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Research Report

4 of the most iconic campus landscapes—and the impact they have on students

September 18, 2018

A welcoming environment is undoubtedly important to attract prospective students and engage current students. But many campus leaders do not realize the full impactful of the physical environment.

EAB’s Enrollment Services surveyed over 200,000 students in 2017 and found that the campus environment is the number one reason students chose to enroll at a different institution. More so than academic reputation (12.9%) and cost (11.5%), it’s the campus environment (13.6%) that drives students away—or draws them in.

To learn more about how campuses are creating compelling environments, we explored some of the most iconic campus landscapes—and the impact each one has on students, faculty, staff, and visitors.

1. The cherry trees at University of Washington (Seattle, WA)

©2007 Punctured Bicycle (Wikipedia Creative Commons)

Background: UW has 30 cherry trees that bring thousands of picnicking visitors from across the globe, typically during the third week of March each year as the trees bloom.

Staffing needs: Three gardeners to prune the trees and inspect for hazards.

Impact: From Sara Shores, UW’s urban forest specialist: “A professor at Washington State who studied the appearance of North American campuses found that students evaluate a college after only 10 minutes of being on campus, and 62% base their ultimate college decision on the appearance of the buildings and landscape. If a student visits during cherry blossom time they will see the one of the prettiest urban areas in Washington State. I think it adds a lot to people’s decisions about choosing UW!”

2. The flower “M” at the University of Maryland (College Park, MD)

©2016 John T. Consoli/University of Maryland

Background: The flower M welcomes visitors to campus with 792 annual flowers. For most of the year, the M consists of yellow pansies, but during the summer graduation season, the grounds crew swaps in red Vodka begonias.

Staffing needs: Maryland employs a horticulturist and three to four staff members to maintain the flowers as a part of their landscaping duties.

Impact: From Karen Petroff, landscape operations manager: “Many people create lasting memories at the M during important milestone events such as Commencement or Homecoming, which is extremely gratifying to see. Those moments of wonder and beauty (for students and staff alike) contribute to a thriving community. And the continuity of the M creates a legacy from one generation of Maryland students to the next.”

3. The Lawn at University of Virginia, Charlottesville, VA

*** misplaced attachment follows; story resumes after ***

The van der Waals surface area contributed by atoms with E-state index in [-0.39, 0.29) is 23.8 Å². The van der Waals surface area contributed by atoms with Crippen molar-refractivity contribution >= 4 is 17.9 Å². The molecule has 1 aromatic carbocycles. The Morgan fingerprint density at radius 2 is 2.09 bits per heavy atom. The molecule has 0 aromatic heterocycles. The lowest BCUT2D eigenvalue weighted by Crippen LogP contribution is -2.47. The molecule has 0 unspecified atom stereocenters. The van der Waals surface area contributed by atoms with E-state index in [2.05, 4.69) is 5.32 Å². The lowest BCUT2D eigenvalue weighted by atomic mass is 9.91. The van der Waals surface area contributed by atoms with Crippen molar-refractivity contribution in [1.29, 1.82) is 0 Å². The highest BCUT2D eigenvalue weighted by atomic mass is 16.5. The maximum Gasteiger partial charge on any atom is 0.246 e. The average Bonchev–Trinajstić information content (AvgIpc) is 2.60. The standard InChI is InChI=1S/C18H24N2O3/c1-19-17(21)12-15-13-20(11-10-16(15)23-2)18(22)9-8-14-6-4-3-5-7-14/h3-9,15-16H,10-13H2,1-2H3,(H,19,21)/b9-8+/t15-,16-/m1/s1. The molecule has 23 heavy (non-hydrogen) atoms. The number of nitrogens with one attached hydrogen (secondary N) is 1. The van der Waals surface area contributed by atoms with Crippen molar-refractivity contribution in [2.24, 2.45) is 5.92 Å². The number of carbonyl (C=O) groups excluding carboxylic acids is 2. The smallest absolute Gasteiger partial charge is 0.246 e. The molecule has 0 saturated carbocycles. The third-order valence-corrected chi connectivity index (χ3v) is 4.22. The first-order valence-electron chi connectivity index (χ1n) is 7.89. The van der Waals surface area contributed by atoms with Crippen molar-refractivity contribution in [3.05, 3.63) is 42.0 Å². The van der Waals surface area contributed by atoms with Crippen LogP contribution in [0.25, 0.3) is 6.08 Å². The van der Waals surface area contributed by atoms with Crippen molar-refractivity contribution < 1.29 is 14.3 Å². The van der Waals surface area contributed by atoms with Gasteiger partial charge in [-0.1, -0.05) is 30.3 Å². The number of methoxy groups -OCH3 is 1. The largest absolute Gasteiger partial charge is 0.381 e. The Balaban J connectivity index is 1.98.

©2005 University of Virginia

Background: The Lawn is about five acres of turf and trees in the center of UVA’s Academical Village, designed by Thomas Jefferson. Students use it for everything from picnics to major events like graduation and the “Lighting of the Lawn,” a concert and light show celebrating the end of the semester and beginning of the holiday season. Many presidents and dignitaries have visited the lawn since its founding, according to Richard Hopkins, UVA landscape superintendent.

Staffing needs: 12-15 landscape employees including certified arborists, turf care specialists, irrigation technicians, and more.

Impact: From Landscape Superintendent Hopkins: “A beautiful, well maintained, historic area attracts students, professors, researchers, and even tourists. The exterior landscape is most likely the first impression students will have and will also leave a lasting imprint in their minds. The Lawn has been referred to as ‘the heart and soul of the university.’”

4. Taylor Lake at Colgate University, Hamilton, NY

©2012 Balon Greyjoy (Wikipedia Creative Commons)

Background: Taylor Lake is a six acre man-made lake next to Colgate’s library.

Staffing needs: The lake is maintained throughout the year by a 19-person grounds crew. It’s actually also named after a previous superintendent of buildings and grounds, Professor James Taylor. He had a swamp carved out and made into the lake. It was once rumored that there was a car at the bottom, but Taylor Lake was dredged in the 1970s and no car was found.

Impact: From Mike Jasper, director of grounds and environmental services: “The lake plays prominently in many of our admissions publications to prospective students. When alumni come back to visit, they attend their reunion next to the lake each year. And the lake has a very personal impact as well. Legend has it that if you kiss someone on Willow Path along the lake, you’ll get married—so we have a lot of alumni who come back to campus to propose there.”